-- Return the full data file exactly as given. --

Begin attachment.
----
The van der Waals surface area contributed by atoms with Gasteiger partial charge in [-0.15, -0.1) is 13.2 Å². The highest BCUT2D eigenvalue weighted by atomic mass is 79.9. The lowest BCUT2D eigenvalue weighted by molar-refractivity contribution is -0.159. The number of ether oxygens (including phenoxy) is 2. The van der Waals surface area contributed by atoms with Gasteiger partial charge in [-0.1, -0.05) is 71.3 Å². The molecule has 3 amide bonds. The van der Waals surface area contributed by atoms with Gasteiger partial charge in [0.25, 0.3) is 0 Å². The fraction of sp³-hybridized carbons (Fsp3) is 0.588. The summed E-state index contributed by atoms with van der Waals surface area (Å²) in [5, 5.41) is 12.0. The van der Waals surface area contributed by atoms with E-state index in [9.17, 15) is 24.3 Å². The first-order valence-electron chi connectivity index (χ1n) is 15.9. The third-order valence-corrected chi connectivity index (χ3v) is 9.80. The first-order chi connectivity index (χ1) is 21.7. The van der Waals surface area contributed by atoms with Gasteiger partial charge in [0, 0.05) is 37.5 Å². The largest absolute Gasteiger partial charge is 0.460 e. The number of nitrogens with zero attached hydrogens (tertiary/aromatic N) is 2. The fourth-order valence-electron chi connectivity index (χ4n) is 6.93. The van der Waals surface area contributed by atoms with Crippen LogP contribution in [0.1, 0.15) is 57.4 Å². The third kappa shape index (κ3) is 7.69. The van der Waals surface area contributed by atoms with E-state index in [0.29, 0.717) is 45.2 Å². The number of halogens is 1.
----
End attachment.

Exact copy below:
The van der Waals surface area contributed by atoms with Gasteiger partial charge in [-0.15, -0.1) is 13.2 Å². The highest BCUT2D eigenvalue weighted by atomic mass is 79.9. The lowest BCUT2D eigenvalue weighted by molar-refractivity contribution is -0.159. The number of ether oxygens (including phenoxy) is 2. The van der Waals surface area contributed by atoms with Gasteiger partial charge in [-0.1, -0.05) is 71.3 Å². The molecule has 3 amide bonds. The van der Waals surface area contributed by atoms with Gasteiger partial charge in [0.25, 0.3) is 0 Å². The fraction of sp³-hybridized carbons (Fsp3) is 0.588. The summed E-state index contributed by atoms with van der Waals surface area (Å²) in [5, 5.41) is 12.0. The van der Waals surface area contributed by atoms with E-state index in [9.17, 15) is 24.3 Å². The first-order valence-electron chi connectivity index (χ1n) is 15.9. The third-order valence-corrected chi connectivity index (χ3v) is 9.80. The first-order chi connectivity index (χ1) is 21.7. The van der Waals surface area contributed by atoms with Gasteiger partial charge in [0, 0.05) is 37.5 Å². The largest absolute Gasteiger partial charge is 0.460 e. The number of nitrogens with zero attached hydrogens (tertiary/aromatic N) is 2. The fourth-order valence-electron chi connectivity index (χ4n) is 6.93. The van der Waals surface area contributed by atoms with Crippen LogP contribution in [0.1, 0.15) is 57.4 Å². The third kappa shape index (κ3) is 7.69. The van der Waals surface area contributed by atoms with E-state index in [0.29, 0.717) is 45.2 Å². The number of halogens is 1.